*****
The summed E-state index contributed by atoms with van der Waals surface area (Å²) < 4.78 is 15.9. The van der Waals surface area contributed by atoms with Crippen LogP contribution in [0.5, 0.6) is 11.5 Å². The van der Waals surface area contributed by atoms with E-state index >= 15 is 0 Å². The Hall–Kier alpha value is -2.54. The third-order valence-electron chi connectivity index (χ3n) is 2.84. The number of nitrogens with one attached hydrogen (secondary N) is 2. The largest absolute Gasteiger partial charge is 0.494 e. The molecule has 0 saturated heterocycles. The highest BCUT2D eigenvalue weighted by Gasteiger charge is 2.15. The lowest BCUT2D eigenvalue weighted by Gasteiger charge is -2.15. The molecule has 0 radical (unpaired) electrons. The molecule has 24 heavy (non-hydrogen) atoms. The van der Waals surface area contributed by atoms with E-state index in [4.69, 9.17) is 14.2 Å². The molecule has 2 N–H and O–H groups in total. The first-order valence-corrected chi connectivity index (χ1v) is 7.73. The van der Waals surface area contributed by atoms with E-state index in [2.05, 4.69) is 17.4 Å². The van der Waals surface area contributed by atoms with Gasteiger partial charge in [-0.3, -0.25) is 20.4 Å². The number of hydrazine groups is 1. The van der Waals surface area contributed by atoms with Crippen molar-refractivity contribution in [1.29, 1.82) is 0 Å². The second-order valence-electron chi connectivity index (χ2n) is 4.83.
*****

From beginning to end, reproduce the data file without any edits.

The summed E-state index contributed by atoms with van der Waals surface area (Å²) < 4.78 is 15.9. The van der Waals surface area contributed by atoms with Crippen LogP contribution in [0.5, 0.6) is 11.5 Å². The van der Waals surface area contributed by atoms with E-state index >= 15 is 0 Å². The Hall–Kier alpha value is -2.54. The third-order valence-electron chi connectivity index (χ3n) is 2.84. The number of nitrogens with one attached hydrogen (secondary N) is 2. The largest absolute Gasteiger partial charge is 0.494 e. The molecule has 0 saturated heterocycles. The highest BCUT2D eigenvalue weighted by Gasteiger charge is 2.15. The lowest BCUT2D eigenvalue weighted by Gasteiger charge is -2.15. The molecule has 0 radical (unpaired) electrons. The molecule has 24 heavy (non-hydrogen) atoms. The van der Waals surface area contributed by atoms with E-state index in [4.69, 9.17) is 14.2 Å². The molecule has 2 N–H and O–H groups in total. The first-order valence-corrected chi connectivity index (χ1v) is 7.73. The van der Waals surface area contributed by atoms with E-state index in [2.05, 4.69) is 17.4 Å². The van der Waals surface area contributed by atoms with Gasteiger partial charge in [-0.3, -0.25) is 20.4 Å². The number of hydrazine groups is 1. The van der Waals surface area contributed by atoms with Crippen molar-refractivity contribution in [1.29, 1.82) is 0 Å². The second-order valence-electron chi connectivity index (χ2n) is 4.83.